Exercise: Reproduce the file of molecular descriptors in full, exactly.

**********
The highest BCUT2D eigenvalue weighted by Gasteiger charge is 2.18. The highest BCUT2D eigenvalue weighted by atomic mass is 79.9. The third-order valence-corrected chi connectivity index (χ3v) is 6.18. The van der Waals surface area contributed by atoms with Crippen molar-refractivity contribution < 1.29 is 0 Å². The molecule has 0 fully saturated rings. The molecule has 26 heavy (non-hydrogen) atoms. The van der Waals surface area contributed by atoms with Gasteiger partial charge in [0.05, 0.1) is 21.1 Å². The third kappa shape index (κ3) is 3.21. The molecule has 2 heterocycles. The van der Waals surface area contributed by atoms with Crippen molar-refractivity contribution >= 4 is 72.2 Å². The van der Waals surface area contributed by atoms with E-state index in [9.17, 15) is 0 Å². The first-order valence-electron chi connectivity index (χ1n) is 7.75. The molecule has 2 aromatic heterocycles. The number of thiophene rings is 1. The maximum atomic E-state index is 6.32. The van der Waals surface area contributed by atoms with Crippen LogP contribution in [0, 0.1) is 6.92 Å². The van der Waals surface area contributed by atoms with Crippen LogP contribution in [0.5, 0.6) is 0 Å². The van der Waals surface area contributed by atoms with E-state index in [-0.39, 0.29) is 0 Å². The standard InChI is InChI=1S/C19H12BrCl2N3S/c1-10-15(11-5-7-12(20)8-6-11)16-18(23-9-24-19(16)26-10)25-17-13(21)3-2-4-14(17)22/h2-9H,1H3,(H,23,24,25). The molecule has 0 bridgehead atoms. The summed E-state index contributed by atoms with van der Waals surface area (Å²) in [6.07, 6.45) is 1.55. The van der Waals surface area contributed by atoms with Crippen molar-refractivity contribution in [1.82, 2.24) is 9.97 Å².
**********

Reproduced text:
The highest BCUT2D eigenvalue weighted by Gasteiger charge is 2.18. The highest BCUT2D eigenvalue weighted by atomic mass is 79.9. The third-order valence-corrected chi connectivity index (χ3v) is 6.18. The van der Waals surface area contributed by atoms with Crippen molar-refractivity contribution < 1.29 is 0 Å². The molecule has 0 fully saturated rings. The molecule has 26 heavy (non-hydrogen) atoms. The van der Waals surface area contributed by atoms with Gasteiger partial charge in [0.05, 0.1) is 21.1 Å². The third kappa shape index (κ3) is 3.21. The molecule has 2 heterocycles. The van der Waals surface area contributed by atoms with Crippen molar-refractivity contribution >= 4 is 72.2 Å². The van der Waals surface area contributed by atoms with E-state index in [9.17, 15) is 0 Å². The first-order valence-electron chi connectivity index (χ1n) is 7.75. The molecule has 2 aromatic heterocycles. The number of thiophene rings is 1. The maximum atomic E-state index is 6.32. The van der Waals surface area contributed by atoms with Crippen LogP contribution in [0, 0.1) is 6.92 Å². The van der Waals surface area contributed by atoms with Crippen LogP contribution in [0.5, 0.6) is 0 Å². The van der Waals surface area contributed by atoms with E-state index in [-0.39, 0.29) is 0 Å². The standard InChI is InChI=1S/C19H12BrCl2N3S/c1-10-15(11-5-7-12(20)8-6-11)16-18(23-9-24-19(16)26-10)25-17-13(21)3-2-4-14(17)22/h2-9H,1H3,(H,23,24,25). The molecule has 0 bridgehead atoms. The summed E-state index contributed by atoms with van der Waals surface area (Å²) in [6.07, 6.45) is 1.55. The van der Waals surface area contributed by atoms with Crippen molar-refractivity contribution in [1.82, 2.24) is 9.97 Å².